Finally, there is this…
This is the summary table. I ran it against these key factors but usually run it against about 200 factors.
There are 4 metrics:
IV Ratio (Impact Value)
PIV Ratio (Pool Impact Value)
Remember that these ratios are always rank1 divided by RH to produce a ratio except for PubCh which is the other way around. That is, it is the average public choice rank of RH divided by average public choice rank of the favorite.
That last one can be confusing. Essentially, the 1st 3 of these ratings are beneficial to the handicapper if the winners are pushed to the top. (i.e. better ranks mean more money returned.)
However, the public choice thing means we’d rather see the RH horses be HIGHER ranks for public choice.
The scoring column is merely all the ratios multiplied together.
The key point here is that the PubCh factor – that is, rank for lowest odds – has moved from rank of 5th to rank of 2nd in one year.
This is absolutely unprecedented.
What does it mean?
It means that the days of just picking longshots with no regards for how strong the low-odds horses are or aren’t and being competitive are pretty much over.
It means that if you are going into a race with an idea that sounds even remotely like, “I just pretend that all the horses under 8/1 are not in the race,” you are done before you get started, because the low odds horses are going to pound you.
Permit me to give you some sobering stats:
Do you want to connect on 20/1 horses? They come up 2.69% of the time. That is once every 37 races.
What’s that you say? You only play 8-horse fields and above?
Well, that will add a couple of points to your chances. You’re now all the way up to 4.36%.
One of those occurs every 23 races. Hope you have the right horse in that race.
Let’s be more realistic. (And back to all races again.)
86% of all winners are under 8/1.
79% of all winners are under 6/1.
70% of all winners are under 9/2.
61% of all winners are under 7/2.
What about 8+ horse fields?
81% of all winners are under 8/1.
73% of all winners are under 6/1.
63% of all winners are under 9/2.
53% of all winners are under 7/2.
So, with all this bad news, where is the good news?
That’s coming as soon as I can get it written, which could take me a couple of hours.
Meanwhile, what do YOU think a GOOD answer could be?
This year’s retooling effort seems to have changed things quite a bit from my POV.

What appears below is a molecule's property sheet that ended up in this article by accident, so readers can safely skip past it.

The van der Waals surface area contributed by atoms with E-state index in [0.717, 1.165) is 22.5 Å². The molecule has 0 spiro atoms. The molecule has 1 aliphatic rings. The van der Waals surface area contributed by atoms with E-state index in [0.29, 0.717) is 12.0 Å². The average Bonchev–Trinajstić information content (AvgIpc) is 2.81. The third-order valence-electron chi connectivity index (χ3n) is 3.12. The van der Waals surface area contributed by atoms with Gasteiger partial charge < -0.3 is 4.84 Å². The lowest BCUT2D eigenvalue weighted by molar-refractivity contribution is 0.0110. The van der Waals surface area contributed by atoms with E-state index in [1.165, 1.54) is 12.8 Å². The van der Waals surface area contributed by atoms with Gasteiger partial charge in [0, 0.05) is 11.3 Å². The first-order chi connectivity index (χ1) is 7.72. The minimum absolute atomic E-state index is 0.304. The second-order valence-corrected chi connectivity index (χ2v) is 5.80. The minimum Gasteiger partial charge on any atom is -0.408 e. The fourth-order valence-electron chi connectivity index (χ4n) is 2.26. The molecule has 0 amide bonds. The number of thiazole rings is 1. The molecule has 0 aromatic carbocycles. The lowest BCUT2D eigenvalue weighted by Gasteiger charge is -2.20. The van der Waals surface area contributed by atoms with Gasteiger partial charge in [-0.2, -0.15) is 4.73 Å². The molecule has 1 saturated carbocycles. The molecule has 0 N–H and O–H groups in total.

Remember that when the whales agree on who should be bet, they all lose. To be clear about that, when a track has a big day for favorites, all the whales lose money because they’re betting more than just those winning favs.
IMHO, because there are so many winners who are showing up as bet downs after the gate opens, the handicapper who EXPECTS to be competitive, needs to address these issues:
1. Which horse(s) are likely to be bet down below what they should be?
2. Which, of the low-odds horses is a true bet against horse?
This may seem like handicapping 101 but it is actually far different than what most players do now.
As I said in one of my earlier posts, the days of just ignoring the favorites (i.e. assuming that all favorites are bad bets) and focusing on the long shots is a definite path to the poor house.
If one considers implementing those two steps I have recommended, one will find that there must be a serious change in their handicapping technique.
Notice that there is no mention of actually handicapping the race from a conventional POV.
It is all about those two steps.
Example: If you look at class drops, which of those two issues does it address? Will it point to a horse that will be bet down after the gate opens? Does it point to a low-odds BIG loser (in terms of money returned)?
If it does neither of those, it serves no purpose but to obfuscate the goal.
I’ve not had a winning year thus far. Since I began working on this approach, based upon extensive paper play, I’ve become convinced that the approach is sound.
Ironically, my average prices have never been this high because a substantial number of “bet downs” are in the $9 to $18 range, with the occasional monster hit.
As I said, all this is on paper, so I still have to see how it plays out when pulling the trigger live. I don’t expect it to be any different because the system is 100% automatic and there is zero use of the tote board.
Another piece of irony is that when I have introduced the actual odds (which, of course, I would never have when playing live) my results were NOT AS GOOD!
I’ve shared this because I know that there have to be some pretty good handicappers out there that are having a more difficult time than usual this year. Perhaps this will offer you some potential places to look for answers.
So, in my opinion, this is a new way to play.
As for how you actually do this, I will not share that. There is no new product coming, no new videos or book on this topic.
Good luck to all of you.
If you haven’t watched the Getting Started video, you can find it here